As part of Deep Vein Thrombosis Month, March 2023, we thought we would explain what Deep Vein Thrombosis (DVT) is and the warning signs of DVT.
DVT is an abnormal blood clot which develops within a deep vein, usually in the leg or pelvis – and is believed to affect around 1 in every 1,000 people in the UK.
Large DVTs can move from the leg or pelvic veins and go through the venous system travelling into the heart and then lungs. This is called a pulmonary embolism (PE) which is a very serious medical condition and can even be fatal.
Although most DVTs are small, harmless and resolve by themselves, it is also true that a great many DVTs never get diagnosed and are often passed off by patients, doctors, and nurses as “muscle sprains” or other leg aches. Without a venous duplex ultrasound scan performed by a specialist vascular scientist (who is able to scan even the smallest veins in the calf), one cannot be certain as to whether a DVT is present or not.
Most people have heard of Deep Vein Thrombosis (DVT) but are surprised to learn the causes of the condition. Many people associate DVT with long haul flights and although this is a major cause there are many others which should be recognised.
If you are in hospital for an operation, your risk of getting a blood clot increases. This is because DVT is more likely to occur when you’re unwell or less active than usual. Pregnancy can also be a cause of DVT. During pregnancy, blood clots more easily. It’s the body’s way of preventing too much blood being lost during childbirth. Genetics also play a part and if a relative has previously had DVT you are more likely to have the condition too.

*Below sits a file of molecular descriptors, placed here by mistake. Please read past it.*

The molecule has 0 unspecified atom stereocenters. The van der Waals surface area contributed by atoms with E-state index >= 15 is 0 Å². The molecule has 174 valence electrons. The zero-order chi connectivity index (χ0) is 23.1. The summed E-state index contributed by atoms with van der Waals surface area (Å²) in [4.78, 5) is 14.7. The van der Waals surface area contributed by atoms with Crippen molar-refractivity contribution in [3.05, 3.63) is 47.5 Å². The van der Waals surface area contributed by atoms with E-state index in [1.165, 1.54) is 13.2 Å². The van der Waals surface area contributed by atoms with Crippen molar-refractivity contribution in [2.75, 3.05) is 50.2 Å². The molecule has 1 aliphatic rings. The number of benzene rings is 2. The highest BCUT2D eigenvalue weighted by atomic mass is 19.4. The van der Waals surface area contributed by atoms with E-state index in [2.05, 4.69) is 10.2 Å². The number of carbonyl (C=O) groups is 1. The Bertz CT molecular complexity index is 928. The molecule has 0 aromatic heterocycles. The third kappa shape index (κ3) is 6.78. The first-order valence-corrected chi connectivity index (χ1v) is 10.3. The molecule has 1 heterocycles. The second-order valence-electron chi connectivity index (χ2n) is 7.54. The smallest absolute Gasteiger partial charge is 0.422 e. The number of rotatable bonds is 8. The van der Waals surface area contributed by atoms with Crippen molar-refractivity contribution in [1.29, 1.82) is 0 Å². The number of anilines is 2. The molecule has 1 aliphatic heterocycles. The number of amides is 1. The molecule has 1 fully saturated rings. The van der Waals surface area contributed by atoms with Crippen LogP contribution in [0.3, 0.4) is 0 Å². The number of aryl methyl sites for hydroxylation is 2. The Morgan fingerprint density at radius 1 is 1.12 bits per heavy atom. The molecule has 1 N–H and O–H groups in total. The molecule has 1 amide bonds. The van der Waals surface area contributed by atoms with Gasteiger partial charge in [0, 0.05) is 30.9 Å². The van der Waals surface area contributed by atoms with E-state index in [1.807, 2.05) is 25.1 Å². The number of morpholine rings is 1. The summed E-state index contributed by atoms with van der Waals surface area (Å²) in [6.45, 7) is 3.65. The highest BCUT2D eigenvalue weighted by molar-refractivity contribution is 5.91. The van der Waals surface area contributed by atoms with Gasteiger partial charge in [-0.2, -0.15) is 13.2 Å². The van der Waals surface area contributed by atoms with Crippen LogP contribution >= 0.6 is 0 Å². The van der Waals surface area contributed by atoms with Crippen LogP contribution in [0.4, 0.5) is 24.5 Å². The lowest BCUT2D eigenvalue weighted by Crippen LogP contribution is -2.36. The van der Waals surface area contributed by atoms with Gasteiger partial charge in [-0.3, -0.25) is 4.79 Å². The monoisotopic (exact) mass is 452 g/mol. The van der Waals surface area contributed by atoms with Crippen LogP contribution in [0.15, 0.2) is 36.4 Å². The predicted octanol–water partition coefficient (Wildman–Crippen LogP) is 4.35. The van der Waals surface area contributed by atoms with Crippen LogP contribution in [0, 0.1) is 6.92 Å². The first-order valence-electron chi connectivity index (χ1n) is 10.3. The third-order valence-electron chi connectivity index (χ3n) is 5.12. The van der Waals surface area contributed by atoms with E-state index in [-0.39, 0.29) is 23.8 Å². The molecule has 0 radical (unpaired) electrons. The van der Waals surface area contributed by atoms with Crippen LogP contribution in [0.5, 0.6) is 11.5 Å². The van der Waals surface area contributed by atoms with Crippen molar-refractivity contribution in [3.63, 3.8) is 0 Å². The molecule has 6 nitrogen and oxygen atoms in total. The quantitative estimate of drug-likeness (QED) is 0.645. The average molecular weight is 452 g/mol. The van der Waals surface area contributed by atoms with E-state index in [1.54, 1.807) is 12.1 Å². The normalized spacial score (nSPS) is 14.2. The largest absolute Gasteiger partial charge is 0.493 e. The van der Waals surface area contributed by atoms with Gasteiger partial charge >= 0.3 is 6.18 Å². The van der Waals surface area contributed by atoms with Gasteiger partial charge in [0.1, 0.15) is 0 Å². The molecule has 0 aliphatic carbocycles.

The possible symptoms of Deep Vein Thrombosis can include:
DVT usually affects one leg, however it can rarely affect both.
In about half of patients, there are no symptoms or ‘warning signs’ and a DVT is only diagnosed if a complication occurs.
If people are ever uncertain as to whether they are suffering from DVT or any other venous condition, it is vital that they go and see a venous specialist as soon as possible so they can carry out a duplex ultrasound scan and advise on treatment.
In many Emergency Departments, a blood test called a D-Dimer test is performed, and if positive heparin is given whilst a duplex scan is organised. However, if a duplex ultrasound scan can be performed soon, this blood test is not needed.
If DVT is diagnosed and treated immediately, in the majority of cases the clot will be dissolved, and the vein will return to normal. If three is a delay in diagnosis and treatment, or if there are recurrent DVTs in the same leg, the deep veins can become scared and stop working properly. This causes “post-thrombotic syndrome” (PTS) which can cause chronic pain and swelling of the leg, with discolouration and often leg ulcers.
However, with very severe cases, the clot may have to be removed under X-ray control, although this is a very uncommon procedure currently.
It is also important to know why the clot has formed. This can be due to varicose veins, a compression in the veins, changes in the blood (dehydration, smoking and some drugs) or blood flow, or even a sign of other disease including abnormal blood clotting. Long flights and immobility are also contributory factors.
After the DVT has been diagnosed and treated, it is essential to look for the underlying cause and treat it, to reduce the risks of further DVTs in the future.
If you are concerned that you have DVT and would like to book a consultation please call The Whiteley Clinic on 0330 058 1850 or contact us by clicking here.